Prevent Wandering in Dementia by Understanding Its Common Causes

Alzheimer’s disease, in its middle stages, can present some very challenging behaviors for the individual and loved ones. One of those challenging behaviors is wandering. Up to 60 percent of individuals with dementia will wander at some time during their disease.

A man leading an older man with a walker

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Is Wandering Preventable?

Some wandering can be proactively prevented, especially if you can determine the motivation for the behavior.

Searching for a Bathroom: If you think your loved one may not be able to find the bathroom, taping a large picture of a toilet on the bathroom door can sometimes assist with this. You might also simply try to lead them to the bathroom to see if this is why they're walking around.

Hunger: If hunger could be the cause, try offering small, healthy snacks more frequently to make sure this need is met.

Attempting to Go to Work: For some individuals, the practice of going to work every day is so ingrained in them. After all, they may have done that daily for 45 years. This person may benefit from a more structured day, such as an adult activity program or being given specific tasks to do. For example, you could provide them with a few folders or files with papers in them if they worked with a lot of documents prior to the onset of dementia. Or you could offer them a basket of clothes to fold if this task was part of their regular duties. Thinking about what your loved one’s routine consisted of prior to dementia can help you know what types of activities would be meaningful to them.

Restlessness: Give adequate opportunity to exercise. If your loved one already has had a long walk, it’s less likely that they'll want or need another long walk right away. Your goal is to anticipate her needs.

Discomfort or Pain: Sometimes, people wander because they're experiencing physical pain or discomfort that is relieved by walking. Being alert to signs of pain is crucial to ensure that your loved one is properly treated and as comfortable as possible.

Distressing Hallucinations or Paranoia: If the wandering occurs when the person with Alzheimer’s is upset and seeing or hearing things that are not there, they may be experiencing some psychosis. Psychosis such as hallucinations or paranoia is when an individual is out of touch with reality. The individual’s physician should be notified of these behaviors. Sometimes antipsychotic medications may be appropriate.

Searching for Home: Wandering for people living with dementia is sometimes triggered by a desire to find their home. Keep in mind that "home" in dementia might mean their actual current or most recent house, their childhood house, or simply something that looks and feels familiar.

Boredom and Loneliness: Sometimes, boredom and loneliness can trigger wandering. Offering engaging and meaningful activities can improve the quality of life and may decrease restlessness and wandering.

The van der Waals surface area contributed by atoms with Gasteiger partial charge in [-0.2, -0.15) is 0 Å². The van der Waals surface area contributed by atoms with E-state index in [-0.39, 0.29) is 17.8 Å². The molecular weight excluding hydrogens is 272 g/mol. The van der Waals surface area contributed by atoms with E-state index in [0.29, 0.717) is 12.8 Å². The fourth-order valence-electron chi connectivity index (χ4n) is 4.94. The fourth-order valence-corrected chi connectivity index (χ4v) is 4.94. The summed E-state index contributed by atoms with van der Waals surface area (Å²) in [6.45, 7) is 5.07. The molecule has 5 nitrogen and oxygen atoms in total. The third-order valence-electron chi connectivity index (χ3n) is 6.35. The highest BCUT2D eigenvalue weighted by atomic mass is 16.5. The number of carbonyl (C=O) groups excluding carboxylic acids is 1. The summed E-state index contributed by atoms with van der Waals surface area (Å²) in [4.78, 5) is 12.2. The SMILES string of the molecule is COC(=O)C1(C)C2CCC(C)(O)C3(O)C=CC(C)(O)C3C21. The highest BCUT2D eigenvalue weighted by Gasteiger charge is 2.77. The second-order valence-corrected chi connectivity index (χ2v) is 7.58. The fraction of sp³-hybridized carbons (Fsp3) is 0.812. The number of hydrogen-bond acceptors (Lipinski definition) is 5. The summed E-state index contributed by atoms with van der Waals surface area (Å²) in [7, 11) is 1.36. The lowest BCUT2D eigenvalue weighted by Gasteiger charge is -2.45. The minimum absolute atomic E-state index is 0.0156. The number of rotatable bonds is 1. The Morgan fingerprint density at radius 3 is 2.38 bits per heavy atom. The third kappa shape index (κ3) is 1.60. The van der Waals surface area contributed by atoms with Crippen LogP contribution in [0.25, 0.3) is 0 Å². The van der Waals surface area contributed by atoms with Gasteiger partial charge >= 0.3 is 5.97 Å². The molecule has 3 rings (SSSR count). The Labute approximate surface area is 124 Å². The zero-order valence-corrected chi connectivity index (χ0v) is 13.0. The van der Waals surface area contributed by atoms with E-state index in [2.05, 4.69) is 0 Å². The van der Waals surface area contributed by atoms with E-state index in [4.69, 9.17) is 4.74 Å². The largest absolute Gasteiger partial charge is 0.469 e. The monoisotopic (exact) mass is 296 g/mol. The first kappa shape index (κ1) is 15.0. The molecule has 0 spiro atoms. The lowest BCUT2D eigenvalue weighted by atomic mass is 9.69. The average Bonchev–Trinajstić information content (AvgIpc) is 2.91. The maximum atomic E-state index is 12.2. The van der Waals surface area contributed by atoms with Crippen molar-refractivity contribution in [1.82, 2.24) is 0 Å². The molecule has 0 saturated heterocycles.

Other Wandering Prevention Tips

Locks on Doors: Install a deadbolt lock on the exterior door. You may want to install it at a higher or lower level than you usually would so that it is not near eye level. Ensure that someone with dementia is not locked in a home alone in case of an emergency.

Mirrors on Doors: Place a full-length mirror on doors you do not want them to go through. The image often stops someone with Alzheimer’s from proceeding through the door.

Stop Signs on Doors or Areas: Place stop signs on doors you don’t want them to go through. The usual response to a stop sign is so ingrained that it often continues to evoke that same response.

​​Alarms: You can install an alarm on the exterior doors so that if, for example, you’re sleeping at night, it will sound if someone tries to exit the door. Alarms that automatically trigger home protection services can be installed. Or you can use a door chime or bell that makes a non-threatening sound and would simply alert the caregiver at home about an opened door.

GPS Monitoring Service: You can consider a Global Positioning System service. These are available through several online companies and offer different options. They usually have an initial cost and often an ongoing monthly cost as well. The device is wearable as a necklace, bracelet, belt, or shoe attachment. In addition to real-time tracking, they can offer proximity alerts if a loved one exits the designated safe area (even at their day program) as well as 2-way voice communication function on some devices.

Enroll in the Alzheimer’s Association MedicAlert + Safe Return program: This program provides you with an ID bracelet or pendant with information about your loved one, as well as a 24 hours/day emergency response system including law enforcement notification if your loved one is missing.

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  • Alzheimer’s Association. Wandering.

  • Disability Online. Dementia and Wandering.

  • U.S. National Institutes of Health. Wandering and Alzheimer's Disease.

By Esther Heerema, MSW
Esther Heerema, MSW, shares practical tips gained from working with hundreds of people whose lives are touched by Alzheimer's disease and other kinds of dementia.